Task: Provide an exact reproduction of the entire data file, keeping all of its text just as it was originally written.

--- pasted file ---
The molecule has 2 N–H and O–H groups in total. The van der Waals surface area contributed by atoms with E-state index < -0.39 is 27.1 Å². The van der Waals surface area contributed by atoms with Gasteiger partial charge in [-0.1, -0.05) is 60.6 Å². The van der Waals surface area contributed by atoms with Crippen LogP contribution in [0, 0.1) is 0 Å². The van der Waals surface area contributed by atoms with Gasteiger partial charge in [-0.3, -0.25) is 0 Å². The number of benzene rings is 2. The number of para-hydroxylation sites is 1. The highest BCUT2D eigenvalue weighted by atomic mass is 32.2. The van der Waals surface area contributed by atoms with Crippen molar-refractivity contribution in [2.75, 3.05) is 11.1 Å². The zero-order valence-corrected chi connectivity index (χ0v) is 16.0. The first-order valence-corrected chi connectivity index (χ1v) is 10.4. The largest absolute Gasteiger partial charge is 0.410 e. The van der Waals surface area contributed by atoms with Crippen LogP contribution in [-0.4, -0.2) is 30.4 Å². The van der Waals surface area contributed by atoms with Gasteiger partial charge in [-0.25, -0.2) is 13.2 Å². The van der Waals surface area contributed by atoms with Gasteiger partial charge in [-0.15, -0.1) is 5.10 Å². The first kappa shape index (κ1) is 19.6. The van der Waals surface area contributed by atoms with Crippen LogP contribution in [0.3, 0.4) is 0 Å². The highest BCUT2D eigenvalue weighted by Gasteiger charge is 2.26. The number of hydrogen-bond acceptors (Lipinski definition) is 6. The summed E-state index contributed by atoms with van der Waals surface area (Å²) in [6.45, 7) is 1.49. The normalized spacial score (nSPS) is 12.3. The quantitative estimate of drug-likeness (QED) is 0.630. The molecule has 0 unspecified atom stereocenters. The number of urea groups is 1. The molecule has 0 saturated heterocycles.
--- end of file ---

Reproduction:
The molecule has 2 N–H and O–H groups in total. The van der Waals surface area contributed by atoms with E-state index < -0.39 is 27.1 Å². The van der Waals surface area contributed by atoms with Gasteiger partial charge in [-0.1, -0.05) is 60.6 Å². The van der Waals surface area contributed by atoms with Crippen LogP contribution in [0, 0.1) is 0 Å². The van der Waals surface area contributed by atoms with Gasteiger partial charge in [-0.3, -0.25) is 0 Å². The number of benzene rings is 2. The number of para-hydroxylation sites is 1. The highest BCUT2D eigenvalue weighted by atomic mass is 32.2. The van der Waals surface area contributed by atoms with Crippen molar-refractivity contribution in [2.75, 3.05) is 11.1 Å². The zero-order valence-corrected chi connectivity index (χ0v) is 16.0. The first-order valence-corrected chi connectivity index (χ1v) is 10.4. The largest absolute Gasteiger partial charge is 0.410 e. The van der Waals surface area contributed by atoms with Crippen LogP contribution in [-0.4, -0.2) is 30.4 Å². The van der Waals surface area contributed by atoms with Gasteiger partial charge in [-0.25, -0.2) is 13.2 Å². The van der Waals surface area contributed by atoms with Gasteiger partial charge in [-0.15, -0.1) is 5.10 Å². The first kappa shape index (κ1) is 19.6. The van der Waals surface area contributed by atoms with Crippen LogP contribution in [0.3, 0.4) is 0 Å². The highest BCUT2D eigenvalue weighted by Gasteiger charge is 2.26. The number of hydrogen-bond acceptors (Lipinski definition) is 6. The summed E-state index contributed by atoms with van der Waals surface area (Å²) in [6.45, 7) is 1.49. The normalized spacial score (nSPS) is 12.3. The quantitative estimate of drug-likeness (QED) is 0.630. The molecule has 0 unspecified atom stereocenters. The number of urea groups is 1. The molecule has 0 saturated heterocycles.